In a bizarre twist, a research firm is recommending CIOs in India look to Hong Kong and Singapore to avoid fighting for IT talent within their own country.
Posted Jun 13, 2007
It may now be India's turn to offshore its IT services requirements. Research firm Gartner on Monday issued a recommendation to India-based CIOs that crystallizes the severity of the technology talent shortage in that country. Gartner recommends CIOs in India consider outsourcing IT offshore to nearby locales, including Hong Kong and Singapore.
The IT talent shortage is a particular problem in India, which is working hard to build up its infrastructure to support a growing economy--one that's largely been fueled by providing offshore outsourcing to businesses based in the U.S. and elsewhere. India CIOs are competing against Tata, Wipro, and other local service providers for IT talent. These service providers are not allocating enough quality resources for Indian customers, according to Linda Cohen, vice president and distinguished analyst for Gartner's IT sourcing group. "Service providers typically allocate the best resources to their global flagship customers that pay in dollars and yield better margins," Cohen said in a written statement. India has a "severe shortage of skilled IT resources at all staffing levels."
Rapid economic growth in India is only exacerbating the problem. In a report in February, Gartner warned that the problem for user organizations in India may only get worse as outsourcing companies start hiring business line managers from user organizations to build their vertical industry expertise. As the large Indian outsourcers grow in revenue by 30 to 40 percent each year, they will hire business managers from the banking, manufacturing, and retail industries, who bring business knowledge that can be integrated into their services offerings, the report added. With large Indian outsourcing consultants focusing primarily on markets in the U.S. and Europe, multinational services companies have targeted outsourcing deals by large Indian companies but the focus so far has been on very large deals, Gartner said in February.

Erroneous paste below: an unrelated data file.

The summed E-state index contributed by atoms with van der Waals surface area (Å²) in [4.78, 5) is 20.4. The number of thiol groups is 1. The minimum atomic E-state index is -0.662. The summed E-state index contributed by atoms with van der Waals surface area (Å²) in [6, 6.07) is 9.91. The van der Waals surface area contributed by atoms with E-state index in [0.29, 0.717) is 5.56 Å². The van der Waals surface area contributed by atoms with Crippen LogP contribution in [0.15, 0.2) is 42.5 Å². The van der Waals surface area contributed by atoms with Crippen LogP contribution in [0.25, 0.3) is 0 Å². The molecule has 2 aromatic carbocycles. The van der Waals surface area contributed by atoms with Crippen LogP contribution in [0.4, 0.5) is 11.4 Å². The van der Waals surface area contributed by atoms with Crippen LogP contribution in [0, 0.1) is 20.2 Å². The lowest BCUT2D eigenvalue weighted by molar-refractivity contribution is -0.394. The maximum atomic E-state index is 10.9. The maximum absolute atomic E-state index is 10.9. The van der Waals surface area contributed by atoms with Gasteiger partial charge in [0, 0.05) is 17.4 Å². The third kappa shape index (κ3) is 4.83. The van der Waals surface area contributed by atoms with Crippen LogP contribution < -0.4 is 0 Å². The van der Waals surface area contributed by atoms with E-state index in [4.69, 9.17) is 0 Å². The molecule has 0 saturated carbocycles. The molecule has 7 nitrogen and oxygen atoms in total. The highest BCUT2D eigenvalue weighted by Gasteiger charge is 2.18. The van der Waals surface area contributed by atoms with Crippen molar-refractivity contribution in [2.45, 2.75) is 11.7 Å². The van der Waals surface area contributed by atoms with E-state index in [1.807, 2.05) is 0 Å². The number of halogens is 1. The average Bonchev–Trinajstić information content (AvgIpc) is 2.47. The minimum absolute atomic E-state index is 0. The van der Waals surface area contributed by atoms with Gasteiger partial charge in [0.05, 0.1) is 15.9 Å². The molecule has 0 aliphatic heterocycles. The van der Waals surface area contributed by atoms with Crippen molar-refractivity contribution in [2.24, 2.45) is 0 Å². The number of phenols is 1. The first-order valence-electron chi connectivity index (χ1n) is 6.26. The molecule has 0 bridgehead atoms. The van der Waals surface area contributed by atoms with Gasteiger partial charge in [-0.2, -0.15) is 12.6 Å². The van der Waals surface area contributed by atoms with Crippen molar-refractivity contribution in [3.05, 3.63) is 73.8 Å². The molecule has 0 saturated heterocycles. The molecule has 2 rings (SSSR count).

If Indian CIOs outsource work offshore to parts of Southeast Asia, that may get Indian companies to try and reverse the trend, Cohen says. In addition, an alternative to offshore outsourcing is for Indian CIOs to work with second- and third-tier providers in India who are interested in local business. The right provider may be able to provide domestic resources and perhaps a higher level of attention to issues and demands, she says.
Gartner recommends that India-based CIOs develop innovative programs for retaining talent; recruit from small and midtier cities; evaluate offshoring; consider second-tier and third-tier IT service providers in their own country; and invest heavily in training "even while knowing they will lose some of their training investment to competitors," Cohen says.
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